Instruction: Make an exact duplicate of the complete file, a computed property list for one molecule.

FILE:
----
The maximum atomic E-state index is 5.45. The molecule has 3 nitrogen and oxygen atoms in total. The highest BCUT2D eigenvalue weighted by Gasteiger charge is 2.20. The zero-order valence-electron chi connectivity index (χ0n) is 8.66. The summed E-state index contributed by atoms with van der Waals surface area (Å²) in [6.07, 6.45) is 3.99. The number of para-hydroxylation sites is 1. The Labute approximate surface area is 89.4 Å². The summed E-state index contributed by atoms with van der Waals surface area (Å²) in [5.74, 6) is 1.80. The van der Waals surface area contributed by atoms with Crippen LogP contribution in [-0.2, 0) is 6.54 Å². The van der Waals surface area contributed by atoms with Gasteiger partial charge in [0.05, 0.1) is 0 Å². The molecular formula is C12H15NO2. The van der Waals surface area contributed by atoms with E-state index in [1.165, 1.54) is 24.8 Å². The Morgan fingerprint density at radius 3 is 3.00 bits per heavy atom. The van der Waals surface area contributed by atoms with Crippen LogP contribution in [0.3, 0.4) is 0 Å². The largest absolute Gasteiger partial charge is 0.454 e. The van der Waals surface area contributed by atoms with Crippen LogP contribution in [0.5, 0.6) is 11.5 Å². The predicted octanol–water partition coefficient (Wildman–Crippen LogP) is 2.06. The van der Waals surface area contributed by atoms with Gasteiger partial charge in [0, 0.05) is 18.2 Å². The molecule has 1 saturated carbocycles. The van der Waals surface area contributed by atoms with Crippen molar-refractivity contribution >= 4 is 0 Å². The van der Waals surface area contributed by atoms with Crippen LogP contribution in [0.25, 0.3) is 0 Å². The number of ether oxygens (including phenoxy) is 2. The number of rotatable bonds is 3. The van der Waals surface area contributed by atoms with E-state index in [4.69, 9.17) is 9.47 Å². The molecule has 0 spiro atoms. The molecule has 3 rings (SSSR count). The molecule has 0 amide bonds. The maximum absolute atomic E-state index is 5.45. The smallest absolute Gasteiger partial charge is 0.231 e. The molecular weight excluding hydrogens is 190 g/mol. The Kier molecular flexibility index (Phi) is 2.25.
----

The maximum atomic E-state index is 5.45. The molecule has 3 nitrogen and oxygen atoms in total. The highest BCUT2D eigenvalue weighted by Gasteiger charge is 2.20. The zero-order valence-electron chi connectivity index (χ0n) is 8.66. The summed E-state index contributed by atoms with van der Waals surface area (Å²) in [6.07, 6.45) is 3.99. The number of para-hydroxylation sites is 1. The Labute approximate surface area is 89.4 Å². The summed E-state index contributed by atoms with van der Waals surface area (Å²) in [5.74, 6) is 1.80. The van der Waals surface area contributed by atoms with Crippen LogP contribution in [-0.2, 0) is 6.54 Å². The van der Waals surface area contributed by atoms with Gasteiger partial charge in [0.05, 0.1) is 0 Å². The molecular formula is C12H15NO2. The van der Waals surface area contributed by atoms with E-state index in [1.165, 1.54) is 24.8 Å². The Morgan fingerprint density at radius 3 is 3.00 bits per heavy atom. The van der Waals surface area contributed by atoms with Crippen LogP contribution in [0.3, 0.4) is 0 Å². The largest absolute Gasteiger partial charge is 0.454 e. The van der Waals surface area contributed by atoms with Crippen LogP contribution in [0.5, 0.6) is 11.5 Å². The predicted octanol–water partition coefficient (Wildman–Crippen LogP) is 2.06. The van der Waals surface area contributed by atoms with Gasteiger partial charge in [0, 0.05) is 18.2 Å². The molecule has 1 saturated carbocycles. The van der Waals surface area contributed by atoms with Crippen molar-refractivity contribution >= 4 is 0 Å². The van der Waals surface area contributed by atoms with Crippen LogP contribution in [0.25, 0.3) is 0 Å². The number of ether oxygens (including phenoxy) is 2. The number of rotatable bonds is 3. The van der Waals surface area contributed by atoms with E-state index in [4.69, 9.17) is 9.47 Å². The molecule has 0 spiro atoms. The molecule has 3 rings (SSSR count). The molecule has 0 amide bonds. The maximum absolute atomic E-state index is 5.45. The smallest absolute Gasteiger partial charge is 0.231 e. The molecular weight excluding hydrogens is 190 g/mol. The Kier molecular flexibility index (Phi) is 2.25.